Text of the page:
The Unexpected Effect Heatwaves Have On Your Phone's Signal

<span class="copyright">miljko via Getty Images</span>
miljko via Getty Images

We’ve written before at HuffPost UK about how you should adjust your phone’s brightness when it’s sunny out.

But it turns out that extremely hot weather can affect more than just your device’s hardware ― it can change the signal your phone gets, too.

Signal specialists UCtel write on their site that while it can be avoided with proper maintenance, “Prolonged exposure to extreme heat can damage electronic components in cell towers, potentially leading to overheating and signal disruptions.”

But that’s not the only effect heatwaves, like the upcoming one in the UK, can have on your signal.

What else happens? 

Let’s start with the fact that hot, but not dangerously hot, temperatures may actually make cell tower signals travel better.

“These conditions are generally favourable for maintaining a strong and stable connection,” UCtel writes. “Clear skies and minimal atmospheric interference, such as rain or fog, contribute to stable and consistent coverage.”

However, humidity, which can come with heat, does have a detrimental effect on our signal.

Additionally, we tend to gather around places that don’t usually have a high signal demand, like beaches, when it’s sunny out.

“This demand means your phone may be trying various cell towers to get the best signal, heating it up in the process,” ITV writes.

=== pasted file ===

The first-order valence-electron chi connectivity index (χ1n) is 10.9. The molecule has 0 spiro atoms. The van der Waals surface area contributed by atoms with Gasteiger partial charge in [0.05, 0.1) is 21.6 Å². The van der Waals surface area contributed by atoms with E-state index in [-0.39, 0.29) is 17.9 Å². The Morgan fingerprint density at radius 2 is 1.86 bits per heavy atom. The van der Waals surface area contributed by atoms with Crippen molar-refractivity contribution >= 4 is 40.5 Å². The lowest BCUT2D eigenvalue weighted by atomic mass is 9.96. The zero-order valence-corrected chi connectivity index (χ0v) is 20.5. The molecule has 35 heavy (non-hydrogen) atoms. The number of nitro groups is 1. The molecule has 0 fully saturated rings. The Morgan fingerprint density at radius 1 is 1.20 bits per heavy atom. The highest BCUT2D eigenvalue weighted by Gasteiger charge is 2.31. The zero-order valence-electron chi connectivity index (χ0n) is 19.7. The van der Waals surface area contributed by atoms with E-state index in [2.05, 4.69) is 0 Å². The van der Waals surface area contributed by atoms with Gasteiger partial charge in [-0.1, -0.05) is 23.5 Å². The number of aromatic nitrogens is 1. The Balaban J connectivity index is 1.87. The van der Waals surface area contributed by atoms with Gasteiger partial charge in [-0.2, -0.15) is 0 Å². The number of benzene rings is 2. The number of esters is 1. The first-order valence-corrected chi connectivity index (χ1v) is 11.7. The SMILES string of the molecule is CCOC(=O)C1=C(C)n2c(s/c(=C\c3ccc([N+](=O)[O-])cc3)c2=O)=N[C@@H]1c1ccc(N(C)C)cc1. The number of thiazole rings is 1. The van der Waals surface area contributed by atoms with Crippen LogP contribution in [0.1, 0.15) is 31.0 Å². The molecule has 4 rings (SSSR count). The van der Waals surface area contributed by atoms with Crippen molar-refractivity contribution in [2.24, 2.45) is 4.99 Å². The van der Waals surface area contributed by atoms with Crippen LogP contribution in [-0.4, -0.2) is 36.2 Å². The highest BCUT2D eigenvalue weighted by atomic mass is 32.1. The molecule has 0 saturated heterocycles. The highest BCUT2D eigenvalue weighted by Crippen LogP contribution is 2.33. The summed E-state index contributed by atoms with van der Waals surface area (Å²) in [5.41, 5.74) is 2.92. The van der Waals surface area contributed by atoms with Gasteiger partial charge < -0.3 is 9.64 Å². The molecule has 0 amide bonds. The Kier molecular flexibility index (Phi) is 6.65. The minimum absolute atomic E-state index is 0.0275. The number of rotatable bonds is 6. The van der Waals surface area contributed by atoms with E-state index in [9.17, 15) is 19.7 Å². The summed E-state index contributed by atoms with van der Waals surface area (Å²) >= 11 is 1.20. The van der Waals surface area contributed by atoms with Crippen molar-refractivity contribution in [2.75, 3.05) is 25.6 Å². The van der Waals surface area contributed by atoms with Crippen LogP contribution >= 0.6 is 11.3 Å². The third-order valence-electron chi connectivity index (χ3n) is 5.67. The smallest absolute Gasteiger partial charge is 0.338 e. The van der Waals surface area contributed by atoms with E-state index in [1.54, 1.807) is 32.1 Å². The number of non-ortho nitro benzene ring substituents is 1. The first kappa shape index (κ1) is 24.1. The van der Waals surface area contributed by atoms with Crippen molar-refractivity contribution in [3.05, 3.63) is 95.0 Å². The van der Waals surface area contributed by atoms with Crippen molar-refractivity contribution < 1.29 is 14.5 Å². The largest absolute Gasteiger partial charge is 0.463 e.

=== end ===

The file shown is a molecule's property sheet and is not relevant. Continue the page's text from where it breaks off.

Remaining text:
In fact, even being around loads of other people at a sunny festival or a packed lake is likely to lessen your signal ― whether or not they have their phones out.

“Bodies absorb mobile signals,” The Guardian wrote based on information from Izzat Darwazeh, a professor of communications engineering at UCL ― so “your phone connection becomes exponentially weaker the more people you are around.”

Is that all?

You might choose to visit the quiet countryside on a sunny weekend, thinking the signal-busting effects of a crowd will keep your bars bountiful.

But ITV shared that while better-connected, more modern signal towers use something called a backhaul to communicate “some more rural and isolated locations may use a microwave dish or have older copper cabling.”

That can cause your phone’s signal to suffer, especially if you’re far away from a tower.

During the dreaded 40-degree day of 2022, the Met Office warned that the sweltering heat could affect even the best-connected towers.

There was a “High risk of failure of heat-sensitive systems and equipment, potentially leading to localised loss of power and other essential services, such as water or mobile phone services” at the time, they said.

Unless temps get that high again, though, your biggest risk is likely to be the throngs of sun-lovers lining your nearest beach.